Ambrose$508816$ - vertaling naar nederlands
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Ambrose$508816$ - vertaling naar nederlands

Ambrose Rokewode; Ambrose Rokewood; Sir Ambrose Rookwood
  • [[Coldham Hall]]

n. voornaam; familienaam
Saint Ambrose         
  • pp=442–443}} The relief is from the [[Altar of Sant'Ambrogio]] in the [[Basilica of Sant'Ambrogio]].
  • p=245-252}} painted in 1619 by [[Anthony van Dyck]]. [[National Gallery, London]]
  • p=60}}
  • ''Divi Ambrosii Episcopi Mediolanensis Omnia Opera'', a 1527 edition of Ambrose's writings compiled and edited by [[Erasmus]]
  • Statue of Saint Ambrose with a scourge in Museo del Duomo, Milan. Unknown Lombard author, early 17th century.
  • 1500}}. Spanish, Palencia. Wood with traces of polychromy. [[Metropolitan Museum of Art]], New York City.
  • alt=
Saint Ambrose of Milan; Ambrose of Milan; Saint Ambrose; St. Ambrose; St Ambrose; Father of Church-song; St. Ambrose of Milan; Archbishop Ambrose; Saint Ambrogio; Aurelio Ambrogio; St Ambrosius; St. Ambrosius; Bishop Ambrose; Ambrozije; Ambroos; Ambrosius of Milan
n. Saint Ambrose (340-397) inwoner van Rome die een schrijver en componist van hymnes was en die bisschop van Milaan werd


see curt


Ambrose Rookwood

Ambrose Rookwood (c. 1578 – 31 January 1606) was a member of the failed 1605 Gunpowder Plot, a conspiracy to replace the Protestant King James I with a Catholic sovereign. Rookwood was born into a wealthy family of Catholic recusants, and educated by Jesuits in Flanders. His older brother became a Franciscan, and his two younger brothers were ordained as Catholic priests. Rookwood became a horse-breeder. He married the Catholic Elizabeth Tyrwhitt, and had at least two sons.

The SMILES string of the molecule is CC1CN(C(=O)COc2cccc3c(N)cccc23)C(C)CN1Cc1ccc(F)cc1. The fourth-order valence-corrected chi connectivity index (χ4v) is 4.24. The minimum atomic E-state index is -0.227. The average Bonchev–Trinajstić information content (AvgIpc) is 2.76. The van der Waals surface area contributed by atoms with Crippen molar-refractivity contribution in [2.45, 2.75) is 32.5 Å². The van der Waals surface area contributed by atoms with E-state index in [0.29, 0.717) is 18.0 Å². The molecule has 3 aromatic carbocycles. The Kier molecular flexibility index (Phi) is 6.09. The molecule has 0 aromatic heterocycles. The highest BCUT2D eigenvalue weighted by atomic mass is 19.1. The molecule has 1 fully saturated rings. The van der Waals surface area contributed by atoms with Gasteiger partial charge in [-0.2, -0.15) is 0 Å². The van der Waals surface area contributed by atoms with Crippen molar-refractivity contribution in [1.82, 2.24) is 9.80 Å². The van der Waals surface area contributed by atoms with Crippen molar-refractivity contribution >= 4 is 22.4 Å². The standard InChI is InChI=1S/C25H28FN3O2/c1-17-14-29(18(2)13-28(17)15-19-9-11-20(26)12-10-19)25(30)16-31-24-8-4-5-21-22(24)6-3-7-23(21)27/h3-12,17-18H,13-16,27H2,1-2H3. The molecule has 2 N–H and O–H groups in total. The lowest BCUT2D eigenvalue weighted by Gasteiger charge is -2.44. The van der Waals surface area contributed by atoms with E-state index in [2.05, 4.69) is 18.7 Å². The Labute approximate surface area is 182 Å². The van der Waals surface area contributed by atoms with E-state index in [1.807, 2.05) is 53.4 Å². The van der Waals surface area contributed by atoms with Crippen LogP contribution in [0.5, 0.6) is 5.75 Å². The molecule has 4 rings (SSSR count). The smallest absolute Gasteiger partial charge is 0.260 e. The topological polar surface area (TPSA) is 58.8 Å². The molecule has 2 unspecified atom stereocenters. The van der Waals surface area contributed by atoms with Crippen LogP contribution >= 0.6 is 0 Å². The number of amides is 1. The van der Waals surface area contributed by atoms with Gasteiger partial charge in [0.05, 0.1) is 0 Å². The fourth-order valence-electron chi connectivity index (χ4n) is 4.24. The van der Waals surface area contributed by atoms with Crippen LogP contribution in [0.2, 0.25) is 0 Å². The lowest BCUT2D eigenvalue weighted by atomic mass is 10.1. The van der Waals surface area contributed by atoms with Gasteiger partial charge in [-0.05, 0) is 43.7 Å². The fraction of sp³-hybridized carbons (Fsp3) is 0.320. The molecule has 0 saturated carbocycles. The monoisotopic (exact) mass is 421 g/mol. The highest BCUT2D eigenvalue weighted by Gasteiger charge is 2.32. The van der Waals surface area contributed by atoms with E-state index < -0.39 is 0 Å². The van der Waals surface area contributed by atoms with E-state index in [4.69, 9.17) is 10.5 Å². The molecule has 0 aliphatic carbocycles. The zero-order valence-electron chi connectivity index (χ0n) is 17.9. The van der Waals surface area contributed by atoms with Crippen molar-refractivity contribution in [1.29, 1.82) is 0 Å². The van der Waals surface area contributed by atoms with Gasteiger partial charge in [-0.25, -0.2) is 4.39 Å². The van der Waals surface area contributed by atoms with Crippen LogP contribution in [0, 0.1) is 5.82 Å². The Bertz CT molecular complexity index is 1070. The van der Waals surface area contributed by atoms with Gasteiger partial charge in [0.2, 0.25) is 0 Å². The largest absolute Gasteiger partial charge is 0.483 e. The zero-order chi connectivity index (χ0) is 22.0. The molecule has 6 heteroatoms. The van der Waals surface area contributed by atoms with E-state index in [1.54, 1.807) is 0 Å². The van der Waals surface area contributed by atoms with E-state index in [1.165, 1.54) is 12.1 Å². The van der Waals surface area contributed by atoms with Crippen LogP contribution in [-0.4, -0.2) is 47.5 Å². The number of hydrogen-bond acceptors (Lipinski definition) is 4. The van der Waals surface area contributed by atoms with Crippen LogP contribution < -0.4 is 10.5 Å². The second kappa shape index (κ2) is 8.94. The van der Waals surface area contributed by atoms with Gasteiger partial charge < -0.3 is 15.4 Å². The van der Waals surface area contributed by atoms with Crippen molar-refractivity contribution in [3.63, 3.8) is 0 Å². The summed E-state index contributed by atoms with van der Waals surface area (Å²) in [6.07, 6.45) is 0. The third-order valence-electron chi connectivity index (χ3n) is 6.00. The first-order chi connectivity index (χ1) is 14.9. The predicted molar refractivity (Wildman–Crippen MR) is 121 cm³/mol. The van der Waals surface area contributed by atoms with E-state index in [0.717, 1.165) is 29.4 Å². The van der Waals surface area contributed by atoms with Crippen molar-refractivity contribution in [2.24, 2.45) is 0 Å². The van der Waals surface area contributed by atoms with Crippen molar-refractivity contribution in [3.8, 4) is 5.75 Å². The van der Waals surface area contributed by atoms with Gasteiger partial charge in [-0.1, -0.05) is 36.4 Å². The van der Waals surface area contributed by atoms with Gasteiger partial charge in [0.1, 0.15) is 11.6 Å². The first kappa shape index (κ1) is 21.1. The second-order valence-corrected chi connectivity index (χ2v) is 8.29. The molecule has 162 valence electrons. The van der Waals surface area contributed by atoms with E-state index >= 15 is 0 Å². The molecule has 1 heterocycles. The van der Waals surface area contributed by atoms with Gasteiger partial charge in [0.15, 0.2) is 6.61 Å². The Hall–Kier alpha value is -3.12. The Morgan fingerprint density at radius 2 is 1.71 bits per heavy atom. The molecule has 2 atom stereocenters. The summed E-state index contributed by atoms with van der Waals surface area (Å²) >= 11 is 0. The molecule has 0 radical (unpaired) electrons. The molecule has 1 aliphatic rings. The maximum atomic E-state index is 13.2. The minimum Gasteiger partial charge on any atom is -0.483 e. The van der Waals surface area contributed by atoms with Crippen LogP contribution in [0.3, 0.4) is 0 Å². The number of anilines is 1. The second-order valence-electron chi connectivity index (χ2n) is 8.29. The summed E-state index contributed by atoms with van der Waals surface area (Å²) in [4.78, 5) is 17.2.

He was enlisted into the plot in September 1605 by Robert Catesby, a religious zealot whose impatience with James' treatment of English Catholics had grown so severe that he conspired to blow up the House of Lords with gunpowder, killing the king and much of the Protestant hierarchy. With the other conspirators he had recruited, Catesby also planned to incite a rebellion in the Midlands, during which James's nine-year-old daughter Princess Elizabeth would be captured, and installed as titular queen. Rookwood's stable of fine horses was essential for the uprising to succeed.

The explosion was planned to coincide with the State Opening of Parliament on 5 November 1605, but the man left in charge of the gunpowder stored beneath the House of Lords, Guy Fawkes, was discovered there and arrested. Rookwood fled the city, and informed Catesby and the others of the plan's failure. Together the remaining conspirators rode to Holbeche House in Staffordshire, where on 8 November they were attacked by the pursuing Sheriff of Worcester and his men. Catesby was killed, but Rookwood survived, and was imprisoned in the Tower of London.

Rookwood and the survivors were arraigned on 27 January 1606 in Westminster Hall. Pleading not guilty, he claimed to have loved Catesby "above any worldly man". He was convicted; his request for mercy was ignored, and he was hanged, drawn and quartered on 31 January, in the Old Palace Yard at Westminster.